Monetary Policy/Financial RegulationBy Gerald P. O’Driscoll Jr., Cato InstituteCato Journal, 04/08/2009
We must not give in to the temptation to inflate our way out of the debt crises by depreciating the dollar and wiping out creditors wholesale. Yet there are disturbing signs that is direction in which policymakers are headed. If the Treasury and Fed do that, free markets will be euthanized.
Monetary Policy/Financial RegulationBy Kevin Dowd, Cato InstituteCato Journal, 04/08/2009
If anything is obvious about the current crisis, it is that the system of managed state intervention into the financial system has failed dismally: it is not “free”—that is, unregulated—markets that have failed, but the statist system within which financial markets and institutions have been forced to operate. This is not an academic issue or a case of ideological point scoring. It matters because we need to understand what went wrong if we are to get future reforms right. My own view is that the edifice of modern central banking cum financial regulation cum limited liability needs to be dismantled and 150 years of state intervention needs to be rolled back, but I have few illusions that this will happen. Be this as it may, my main message here is to take moral hazard seriously. Measures that rein in moral hazard are to be welcomed and will help to reduce excessive risk-taking; measures that create or exacerbate moral hazard (such as massive bailouts?) will lead to even more excessive risk-taking and should be avoided. In short, a key yardstick that should be applied to any proposed reform measure is simply this: Does it reduce moral hazard or does it increase it?
Monetary Policy/Financial RegulationBy Andrew A. Samwick, Cato InstituteCato Journal, 04/08/2009
The playing out of the subprime crisis has revealed a weakness in our public policy framework for dealing with institutional failure in financial markets that invites a continued expansion of government into areas that should be the domain of private citizens and institutions. In particular, policymakers have been unwilling to let financial institutions that made unwise decisions bear fully the negative consequences of those decisions. Procedures exist to provide liquidity to solvent but illiquid institutions, and other procedures exist to liquidate insolvent institutions. But as the subprime crisis emerged, the government failed to adhere to a consistent policy for dealing with troubled institutions, opening itself up to special pleading from many of these institutions at unnecessary cost to the taxpayer.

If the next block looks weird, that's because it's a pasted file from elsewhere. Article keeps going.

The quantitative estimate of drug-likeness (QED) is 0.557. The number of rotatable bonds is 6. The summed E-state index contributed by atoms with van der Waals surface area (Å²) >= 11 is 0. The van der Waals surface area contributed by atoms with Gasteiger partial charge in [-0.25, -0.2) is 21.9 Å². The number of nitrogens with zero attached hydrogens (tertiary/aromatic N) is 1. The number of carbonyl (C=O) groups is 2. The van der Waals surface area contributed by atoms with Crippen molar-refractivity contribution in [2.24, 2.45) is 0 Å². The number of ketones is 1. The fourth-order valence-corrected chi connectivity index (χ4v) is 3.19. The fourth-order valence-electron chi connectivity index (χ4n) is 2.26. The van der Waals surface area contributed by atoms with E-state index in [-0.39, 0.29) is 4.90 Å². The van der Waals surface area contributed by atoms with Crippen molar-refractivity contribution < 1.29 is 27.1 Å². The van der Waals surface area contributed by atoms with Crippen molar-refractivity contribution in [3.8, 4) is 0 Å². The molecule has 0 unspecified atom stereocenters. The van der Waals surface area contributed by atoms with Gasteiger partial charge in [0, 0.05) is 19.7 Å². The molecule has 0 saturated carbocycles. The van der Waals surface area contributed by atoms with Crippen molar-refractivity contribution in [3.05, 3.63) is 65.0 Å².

Monetary Policy/Financial RegulationBy Wolfgang Münchau, Cato InstituteCato Journal, 04/08/2009
Should we worry about moral hazard while the house is burning? The discussion about economic policy is full of biblical metaphors, the language of water and floods, and of fire extinction during crises. Metaphors, even when not mixed, are often obstacles to the clarity of thought. That is clearly the case with the metaphor of moral hazard in trying to understand the current financial crisis. Instead of focusing on moral hazard, I prefer to use the concept of policy sustainability to argue that sustainable monetary, fiscal, and regulatory policies are essential for lasting prosperity.
Monetary Policy/Financial RegulationBy Lawrence H. White, Cato InstituteCato Journal, 04/08/2009
The U.S. housing bubble and the fallout from its bursting are not the results of a laissez-faire monetary and financial system. They happened in an unanchored government fiat monetary system with a restricted financial system.
Monetary Policy/Financial RegulationBy Bert Ely, Cato InstituteCato Journal, 04/08/2009